Committing to orchestra was one of the best decisions I made. It not only gave me a reason to fight the control pain had on my life, it gave me something I enjoyed doing despite the pain, it allowed me to spend time with friends at rehearsals and gave me the opportunity to go on tour and play in some great places. It was something I looked forward to before my pain and didn't let go of because of my pain.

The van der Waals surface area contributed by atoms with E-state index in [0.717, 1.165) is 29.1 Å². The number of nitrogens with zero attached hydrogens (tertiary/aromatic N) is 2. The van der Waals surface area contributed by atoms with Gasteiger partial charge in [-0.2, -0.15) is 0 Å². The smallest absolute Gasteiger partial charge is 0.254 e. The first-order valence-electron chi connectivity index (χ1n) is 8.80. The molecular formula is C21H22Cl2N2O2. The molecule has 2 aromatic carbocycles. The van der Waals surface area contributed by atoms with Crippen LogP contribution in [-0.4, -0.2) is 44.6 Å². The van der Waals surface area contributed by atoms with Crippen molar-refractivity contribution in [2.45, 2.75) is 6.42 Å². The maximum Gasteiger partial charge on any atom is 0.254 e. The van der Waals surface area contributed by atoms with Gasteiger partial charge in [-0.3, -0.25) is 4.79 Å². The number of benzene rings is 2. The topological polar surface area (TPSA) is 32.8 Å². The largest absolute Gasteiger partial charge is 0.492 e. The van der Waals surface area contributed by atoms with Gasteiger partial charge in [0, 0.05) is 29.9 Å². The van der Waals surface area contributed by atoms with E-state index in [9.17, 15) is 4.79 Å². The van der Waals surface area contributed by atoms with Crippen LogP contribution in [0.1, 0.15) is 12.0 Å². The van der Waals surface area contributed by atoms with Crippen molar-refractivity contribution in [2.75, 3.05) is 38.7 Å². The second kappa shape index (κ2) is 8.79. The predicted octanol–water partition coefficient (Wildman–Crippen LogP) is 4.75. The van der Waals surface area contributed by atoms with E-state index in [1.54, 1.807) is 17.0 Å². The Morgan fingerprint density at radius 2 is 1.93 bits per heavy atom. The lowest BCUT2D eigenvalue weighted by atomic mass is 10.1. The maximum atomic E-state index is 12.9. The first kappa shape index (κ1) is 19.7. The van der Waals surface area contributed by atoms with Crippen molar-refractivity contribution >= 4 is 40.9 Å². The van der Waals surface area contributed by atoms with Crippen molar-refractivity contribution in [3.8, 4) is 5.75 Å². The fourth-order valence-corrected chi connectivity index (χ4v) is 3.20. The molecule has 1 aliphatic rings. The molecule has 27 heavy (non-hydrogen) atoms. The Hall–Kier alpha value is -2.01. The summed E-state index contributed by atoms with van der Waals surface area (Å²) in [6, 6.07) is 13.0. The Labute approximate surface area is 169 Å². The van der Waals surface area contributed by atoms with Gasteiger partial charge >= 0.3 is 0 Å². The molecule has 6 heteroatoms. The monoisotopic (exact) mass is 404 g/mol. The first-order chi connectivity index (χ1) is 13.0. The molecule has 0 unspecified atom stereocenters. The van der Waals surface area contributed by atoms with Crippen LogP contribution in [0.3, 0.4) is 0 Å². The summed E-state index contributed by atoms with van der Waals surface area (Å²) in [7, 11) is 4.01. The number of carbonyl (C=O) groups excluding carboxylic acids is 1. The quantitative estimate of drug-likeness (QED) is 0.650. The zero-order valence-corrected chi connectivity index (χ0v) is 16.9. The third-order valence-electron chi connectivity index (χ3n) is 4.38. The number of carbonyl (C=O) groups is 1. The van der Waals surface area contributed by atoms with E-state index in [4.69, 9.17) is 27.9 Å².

Learning to manage my pain was like climbing a hill. The first part was the steepest, it looks so difficult and the top is out of sight. Gradually the further up you go the less steep it gets, the easier it is to keep going. You get to the stage where you can turn around and you realise just how high you are and just how far you have come. Then you get to the point where the top is in sight you rush that last distance but fall back because you took it too fast. You get back up and keep going you get to the point you say but realise it was a false peak. Then there is another point that looks like the top, but when you get there it's another false peak. There are lots of times when you think you are nearly there and realise you're not, but you look back on all the false peaks and realise just how many milestones you've crossed. You've come too far to give up now.  Then you get to the final stretch, you can't be sure if it is another false peak but somehow you think it is. You can see normal life, the top of the hill. I am not there yet, but I have claimed the steep part, those first steps on the journey, I have passed many false peaks and although they were difficult to see I wasn't there yet at the time, they were in fact milestones of just how far I had come. I think I am on the final stretch for a normal life. I will probably always have pain but I can manage it. That last stretch for me is managing it at university, away from home where I won't have my mum to help on a bad day. That final stretch is terrifying, but I have come so far and if I push through this last bit I will reach the view at the top - the beauty of normality, of being able to live how I want not how my pain dictates.